So watts the Mini E run on?

Herald Sun - Motoring - - Carsguide - For a bet­ter look at the Mini E go to­

ABAT­TERY pack will put the es­sen­tial spark into the ul­ti­mate green Mini. The 400kg lithium-ion pow­er­plant is the heart of the Mini E, which hits the road in the US next year.

Bat­tery-pow­ered plug-in cars are tak­ing the eco­log­i­cal high ground from the hy­brids led by the Toy­ota Prius. Five hun­dred cars will carry the Mini E badge and they’ll have a promised a 240km range, a 150km/h top speed and a re­spectable 0-100km/h sprint of 8.5 sec­onds.

Most of the Mini E movers will be go­ing to gov­ern­ment de­part­ments and other big fleets.

Some will make it into pri­vate garages com­plete with a spe­cial ‘‘wall box’’ for charg­ing in about 2½ hours from dead flat.

But there is bad news, too. First, the Mini is cut down to a two-seater be­cause the bat­tery pack takes up all the rear-seat space. And the Mini E will not be com­ing to Aus­tralia.

‘‘We would love to get one to Aus­tralia to show peo­ple what we are do­ing. That could be to­wards the end of next year,’’ Mini Aus­tralia spokesman Toni An­dreevski says.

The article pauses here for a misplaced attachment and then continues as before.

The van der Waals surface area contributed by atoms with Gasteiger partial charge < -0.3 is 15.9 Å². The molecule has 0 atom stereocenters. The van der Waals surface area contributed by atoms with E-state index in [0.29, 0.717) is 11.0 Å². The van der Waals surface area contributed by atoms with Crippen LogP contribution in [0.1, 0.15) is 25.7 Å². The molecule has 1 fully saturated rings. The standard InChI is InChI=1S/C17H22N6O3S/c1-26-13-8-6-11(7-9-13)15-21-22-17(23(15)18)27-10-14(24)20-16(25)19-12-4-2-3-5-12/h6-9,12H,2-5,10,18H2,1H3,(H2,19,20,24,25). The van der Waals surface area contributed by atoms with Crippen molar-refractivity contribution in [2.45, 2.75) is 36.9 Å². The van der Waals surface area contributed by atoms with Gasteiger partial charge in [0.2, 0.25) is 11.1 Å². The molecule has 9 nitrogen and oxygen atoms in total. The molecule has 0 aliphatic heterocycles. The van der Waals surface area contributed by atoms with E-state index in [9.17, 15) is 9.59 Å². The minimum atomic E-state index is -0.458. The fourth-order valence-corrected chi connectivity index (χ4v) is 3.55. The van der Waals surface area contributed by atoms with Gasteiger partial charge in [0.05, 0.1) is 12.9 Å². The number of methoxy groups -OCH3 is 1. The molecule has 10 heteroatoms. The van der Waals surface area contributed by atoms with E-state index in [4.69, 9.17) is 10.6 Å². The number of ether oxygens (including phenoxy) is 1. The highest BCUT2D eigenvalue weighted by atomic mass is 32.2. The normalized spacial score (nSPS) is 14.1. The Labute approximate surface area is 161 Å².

‘‘But the car will only be leased in the US in the first in­stance. There’ll be dis­cus­sion about some Euro­pean tests af­ter that.’’

The plan is to lease each Mini E on a one-year try-out, though this could be ex­tended.

All will come back to BMW Group for strip­ping and as­sess­ment when they have fin­ished on the road. None will be sold.

The me­chan­i­cal pack­age of the Mini E puts a 150kW elec­tric mo­tor into the en­gine bay, turn­ing the front wheels through a sin­gle-stage he­li­cal gear­box. The lithium-ion bat­tery pack con­sists of 5088 cells grouped in 48 mod­ules, and it has a max­i­mum ca­pac­ity of 35kW hours.

BMW Group says the wall­box sup­plied to own­ers’ homes will cut recharge times by boost­ing the am­per­age, be­cause charge times vary de­pend­ing on the volt­age and am­per­age of the sup­ply. The car has a plug-in point in the grille and there is no ex­haust pipe — and no noise.

The E will have the same sporty sus­pen­sion as the reg­u­lar cars, de­spite the 400kg gain. It has spe­cially cal­i­brated elec­tronic sta­bil- ity con­trol and re­gen­er­a­tive brak­ing that can boost its range 20 per cent.

The car will be leased in Cal­i­for­nia, New York and New Jer­sey from the start of next year.

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